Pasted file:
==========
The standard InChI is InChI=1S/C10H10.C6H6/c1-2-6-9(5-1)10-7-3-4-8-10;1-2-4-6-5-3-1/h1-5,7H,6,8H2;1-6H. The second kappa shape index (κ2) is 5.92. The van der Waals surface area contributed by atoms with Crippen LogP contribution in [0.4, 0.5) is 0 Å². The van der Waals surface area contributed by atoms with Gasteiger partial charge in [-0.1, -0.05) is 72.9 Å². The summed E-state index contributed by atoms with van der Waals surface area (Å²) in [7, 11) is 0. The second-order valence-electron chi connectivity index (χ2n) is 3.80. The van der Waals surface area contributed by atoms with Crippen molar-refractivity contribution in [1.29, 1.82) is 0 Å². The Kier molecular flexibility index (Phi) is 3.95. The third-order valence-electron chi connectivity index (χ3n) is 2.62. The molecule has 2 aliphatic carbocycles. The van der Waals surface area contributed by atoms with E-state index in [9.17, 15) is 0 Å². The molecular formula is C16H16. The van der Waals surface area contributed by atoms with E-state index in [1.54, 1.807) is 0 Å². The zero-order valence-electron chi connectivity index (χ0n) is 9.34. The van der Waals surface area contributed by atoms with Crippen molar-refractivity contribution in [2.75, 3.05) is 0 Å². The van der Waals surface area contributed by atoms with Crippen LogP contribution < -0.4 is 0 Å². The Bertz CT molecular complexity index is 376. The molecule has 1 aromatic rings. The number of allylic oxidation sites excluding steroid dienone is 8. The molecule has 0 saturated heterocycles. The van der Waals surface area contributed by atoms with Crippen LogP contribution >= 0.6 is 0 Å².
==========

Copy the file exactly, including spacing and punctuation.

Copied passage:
The standard InChI is InChI=1S/C10H10.C6H6/c1-2-6-9(5-1)10-7-3-4-8-10;1-2-4-6-5-3-1/h1-5,7H,6,8H2;1-6H. The second kappa shape index (κ2) is 5.92. The van der Waals surface area contributed by atoms with Crippen LogP contribution in [0.4, 0.5) is 0 Å². The van der Waals surface area contributed by atoms with Gasteiger partial charge in [-0.1, -0.05) is 72.9 Å². The summed E-state index contributed by atoms with van der Waals surface area (Å²) in [7, 11) is 0. The second-order valence-electron chi connectivity index (χ2n) is 3.80. The van der Waals surface area contributed by atoms with Crippen molar-refractivity contribution in [1.29, 1.82) is 0 Å². The Kier molecular flexibility index (Phi) is 3.95. The third-order valence-electron chi connectivity index (χ3n) is 2.62. The molecule has 2 aliphatic carbocycles. The van der Waals surface area contributed by atoms with E-state index in [9.17, 15) is 0 Å². The molecular formula is C16H16. The van der Waals surface area contributed by atoms with E-state index in [1.54, 1.807) is 0 Å². The zero-order valence-electron chi connectivity index (χ0n) is 9.34. The van der Waals surface area contributed by atoms with Crippen molar-refractivity contribution in [2.75, 3.05) is 0 Å². The van der Waals surface area contributed by atoms with Crippen LogP contribution < -0.4 is 0 Å². The Bertz CT molecular complexity index is 376. The molecule has 1 aromatic rings. The number of allylic oxidation sites excluding steroid dienone is 8. The molecule has 0 saturated heterocycles. The van der Waals surface area contributed by atoms with Crippen LogP contribution >= 0.6 is 0 Å².